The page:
Wednesday 11th July to Saturday 14th July 1973
Directed by Noella Mills
The UK premiere of a play in the classic French tradition which beautifully illustrates the selfishness and incompetence of those in power. "Bench 2" is a double bill with Peter Shaffer's 'Black Comedy' - both plays being performed on each evening.
The Viceroy of Peru, suffering from gout, is confined to his room instead of going to church to attend a magnificent ceremony with the whole town. He is discussing the coquette Camilla Périchole, of whom he is enamoured, when the lady herself is announced. She charms the Viceroy into letting her drive his brand new coach to the ceremony because she wishes to be the envy of all Lima. Instead, she manages to cause a scandal by upsetting another coach. She returns to the viceroy with the Bishop of Lima to inform him that henceforth the coach is to serve to carry the Blessed Sacrament to dying Peruvians. While the infatuated Viceroy admires her pious action, the Bishop delights in possessing so beautiful a coach.
Spain and Spanish literature had become fashionable in Paris in the 1820s. This play was written in 1825 as part of a body of works published together under the title Le Theatre de Clara Gazul (the plays of Clara Gazul). Ostensibly it was claimed that Gazul, a Spanish actress had written the works in her native language, and that they had subsequently been translated in to French by a Joseph L'Estrange. This turned out to be a double-bluff as it was later revealed that neither person had ever existed and the plays were a creation direct from Mérimée himself. Originally published under the title of Le Carrosse du Saint-Sacrement (literally "the coach of the blessed sacrament") this play was adapted into a one-act comic opera in 1920 also called Le Carrosse du Saint-Sacrement and was produced in 1923. The opera was then made in to a film called Le Carrosse d'Or (The Golden Coach) in 1952. As a play, it enjoyed its UK premiere as 'The Viceroy's Carriage' at the Bench Theatre, West Street, Havant, courtesy of Theatre Union.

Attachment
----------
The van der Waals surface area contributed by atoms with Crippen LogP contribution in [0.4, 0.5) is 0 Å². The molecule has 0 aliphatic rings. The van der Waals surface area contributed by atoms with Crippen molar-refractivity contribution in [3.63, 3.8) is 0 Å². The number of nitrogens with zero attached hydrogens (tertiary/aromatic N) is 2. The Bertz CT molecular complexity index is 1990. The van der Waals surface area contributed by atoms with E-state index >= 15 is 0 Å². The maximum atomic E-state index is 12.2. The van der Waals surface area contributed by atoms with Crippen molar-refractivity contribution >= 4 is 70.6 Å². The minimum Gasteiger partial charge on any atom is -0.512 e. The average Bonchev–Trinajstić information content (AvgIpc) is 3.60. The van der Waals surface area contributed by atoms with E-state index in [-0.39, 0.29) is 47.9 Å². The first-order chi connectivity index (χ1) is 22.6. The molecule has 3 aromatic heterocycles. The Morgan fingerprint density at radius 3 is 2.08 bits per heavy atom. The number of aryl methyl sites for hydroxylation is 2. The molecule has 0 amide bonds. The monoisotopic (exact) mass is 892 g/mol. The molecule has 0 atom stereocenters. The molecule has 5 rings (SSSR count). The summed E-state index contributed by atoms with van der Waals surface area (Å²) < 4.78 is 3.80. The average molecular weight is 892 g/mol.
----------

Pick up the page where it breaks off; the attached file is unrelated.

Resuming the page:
Bench Theatre's original name was 'Theatre Union' and was later changed to reflect the name of the theatre in West Street where most of their early productions were staged. This play was performed under the original Theatre Union name and staged at The Bench Theatre building in West Street. Along with Black Comedy, it was part of a double bill staged in July 1973 at that venue, which was their home for nearly 7 years. It was part of a double bill with Peter Shaffer's 'Black Comedy', with both plays being performed on each evening.
|Don Andres de Ribera (Viceroy)||Derek Cusdin|
|Fernandez (Secretary)||Malcolm Wheeler|
|Pedro - a manservant||Clive Wilson|
|Camila Périchola||Julie Morgan|
|Vicar of 'Our Lady of the Bleeding Hearts'||Tony Starr|
|The Bishop of Lima||John Scadding|
|Stage Manager||Derek Ream|
|Lighting & Sound||Peter Orford|
The play is set in Peru and brings to life the exotic background all the author's skill as a historian. But the characters remain French for all that - they represent the decadent aristocratic society of 18th Century France before the revolution. The Viceroy in particular, illustrates the selfishness and incompetence of those in power. Totally absorbed by his own problems he is the prey of a scheming actress and even the clergy do not hesitate to take advantage of him. The play follows the strict French classical tradition - the story consists of a single plot which is enacted in one place within twenty-four hours.
The first play [in Theatre Union's double bill] 'The Viceroy's Carriage' shone in the last few minutes with a small but excellent part played by John Scadding as the Bishop picked up the flagging plot and rounded off the play to perfection. In fact two of the most memorable performances came from the two actors with the smallest roles [in both plays] - John Scadding's Bishop in the first play [The Viceroy's Carriage] and Tim Morris's German electricity man in Black Comedy.
The News, 12th July 1973